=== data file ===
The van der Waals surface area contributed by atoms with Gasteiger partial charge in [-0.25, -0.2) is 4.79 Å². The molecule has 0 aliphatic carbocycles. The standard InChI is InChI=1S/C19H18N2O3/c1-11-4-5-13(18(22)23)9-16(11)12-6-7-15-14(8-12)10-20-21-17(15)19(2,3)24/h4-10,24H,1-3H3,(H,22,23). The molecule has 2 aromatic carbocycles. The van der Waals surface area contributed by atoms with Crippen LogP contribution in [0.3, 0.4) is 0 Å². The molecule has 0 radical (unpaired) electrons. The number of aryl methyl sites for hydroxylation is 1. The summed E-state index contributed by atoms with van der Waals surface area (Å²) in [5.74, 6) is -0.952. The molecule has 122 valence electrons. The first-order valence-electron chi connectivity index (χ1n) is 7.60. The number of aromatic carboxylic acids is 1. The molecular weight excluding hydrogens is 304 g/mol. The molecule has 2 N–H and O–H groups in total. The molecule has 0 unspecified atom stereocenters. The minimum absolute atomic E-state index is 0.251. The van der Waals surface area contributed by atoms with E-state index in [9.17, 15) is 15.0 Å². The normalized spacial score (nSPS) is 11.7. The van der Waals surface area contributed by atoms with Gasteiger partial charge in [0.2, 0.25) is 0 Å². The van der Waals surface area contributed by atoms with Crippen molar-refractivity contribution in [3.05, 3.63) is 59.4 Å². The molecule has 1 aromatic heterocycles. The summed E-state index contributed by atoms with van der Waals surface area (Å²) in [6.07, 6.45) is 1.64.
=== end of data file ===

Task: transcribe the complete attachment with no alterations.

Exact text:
The van der Waals surface area contributed by atoms with Gasteiger partial charge in [-0.25, -0.2) is 4.79 Å². The molecule has 0 aliphatic carbocycles. The standard InChI is InChI=1S/C19H18N2O3/c1-11-4-5-13(18(22)23)9-16(11)12-6-7-15-14(8-12)10-20-21-17(15)19(2,3)24/h4-10,24H,1-3H3,(H,22,23). The molecule has 2 aromatic carbocycles. The van der Waals surface area contributed by atoms with Crippen LogP contribution in [0.3, 0.4) is 0 Å². The molecule has 0 radical (unpaired) electrons. The number of aryl methyl sites for hydroxylation is 1. The summed E-state index contributed by atoms with van der Waals surface area (Å²) in [5.74, 6) is -0.952. The molecule has 122 valence electrons. The first-order valence-electron chi connectivity index (χ1n) is 7.60. The number of aromatic carboxylic acids is 1. The molecular weight excluding hydrogens is 304 g/mol. The molecule has 2 N–H and O–H groups in total. The molecule has 0 unspecified atom stereocenters. The minimum absolute atomic E-state index is 0.251. The van der Waals surface area contributed by atoms with E-state index in [9.17, 15) is 15.0 Å². The normalized spacial score (nSPS) is 11.7. The van der Waals surface area contributed by atoms with Gasteiger partial charge in [0.2, 0.25) is 0 Å². The van der Waals surface area contributed by atoms with Crippen molar-refractivity contribution in [3.05, 3.63) is 59.4 Å². The molecule has 1 aromatic heterocycles. The summed E-state index contributed by atoms with van der Waals surface area (Å²) in [6.07, 6.45) is 1.64.